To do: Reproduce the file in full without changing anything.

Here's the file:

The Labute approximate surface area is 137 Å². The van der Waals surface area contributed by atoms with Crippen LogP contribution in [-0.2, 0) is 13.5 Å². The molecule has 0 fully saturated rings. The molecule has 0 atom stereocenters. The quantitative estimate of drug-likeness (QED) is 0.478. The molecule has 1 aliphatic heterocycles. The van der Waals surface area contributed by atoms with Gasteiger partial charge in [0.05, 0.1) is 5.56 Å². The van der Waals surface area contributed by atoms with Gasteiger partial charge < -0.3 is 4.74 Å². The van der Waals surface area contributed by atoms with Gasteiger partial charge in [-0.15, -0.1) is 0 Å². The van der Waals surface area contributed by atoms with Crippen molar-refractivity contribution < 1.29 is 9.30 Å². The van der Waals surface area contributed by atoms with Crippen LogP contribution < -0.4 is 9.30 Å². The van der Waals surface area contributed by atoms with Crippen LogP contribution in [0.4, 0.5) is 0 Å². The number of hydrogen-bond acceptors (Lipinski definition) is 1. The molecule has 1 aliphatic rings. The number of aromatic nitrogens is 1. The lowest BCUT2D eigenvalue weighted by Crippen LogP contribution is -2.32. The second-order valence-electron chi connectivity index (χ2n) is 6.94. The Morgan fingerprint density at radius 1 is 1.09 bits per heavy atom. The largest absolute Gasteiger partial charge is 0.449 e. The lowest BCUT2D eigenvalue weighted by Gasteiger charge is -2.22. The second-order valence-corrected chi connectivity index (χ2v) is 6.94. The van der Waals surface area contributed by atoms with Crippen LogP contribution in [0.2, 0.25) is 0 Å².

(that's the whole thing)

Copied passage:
The Labute approximate surface area is 137 Å². The van der Waals surface area contributed by atoms with Crippen LogP contribution in [-0.2, 0) is 13.5 Å². The molecule has 0 fully saturated rings. The molecule has 0 atom stereocenters. The quantitative estimate of drug-likeness (QED) is 0.478. The molecule has 1 aliphatic heterocycles. The van der Waals surface area contributed by atoms with Gasteiger partial charge in [0.05, 0.1) is 5.56 Å². The van der Waals surface area contributed by atoms with Gasteiger partial charge < -0.3 is 4.74 Å². The van der Waals surface area contributed by atoms with Gasteiger partial charge in [-0.15, -0.1) is 0 Å². The van der Waals surface area contributed by atoms with Crippen molar-refractivity contribution < 1.29 is 9.30 Å². The van der Waals surface area contributed by atoms with Crippen LogP contribution < -0.4 is 9.30 Å². The van der Waals surface area contributed by atoms with Crippen LogP contribution in [0.4, 0.5) is 0 Å². The number of hydrogen-bond acceptors (Lipinski definition) is 1. The molecule has 1 aliphatic rings. The number of aromatic nitrogens is 1. The lowest BCUT2D eigenvalue weighted by Crippen LogP contribution is -2.32. The second-order valence-electron chi connectivity index (χ2n) is 6.94. The Morgan fingerprint density at radius 1 is 1.09 bits per heavy atom. The largest absolute Gasteiger partial charge is 0.449 e. The lowest BCUT2D eigenvalue weighted by Gasteiger charge is -2.22. The second-order valence-corrected chi connectivity index (χ2v) is 6.94. The van der Waals surface area contributed by atoms with Crippen LogP contribution in [0.2, 0.25) is 0 Å².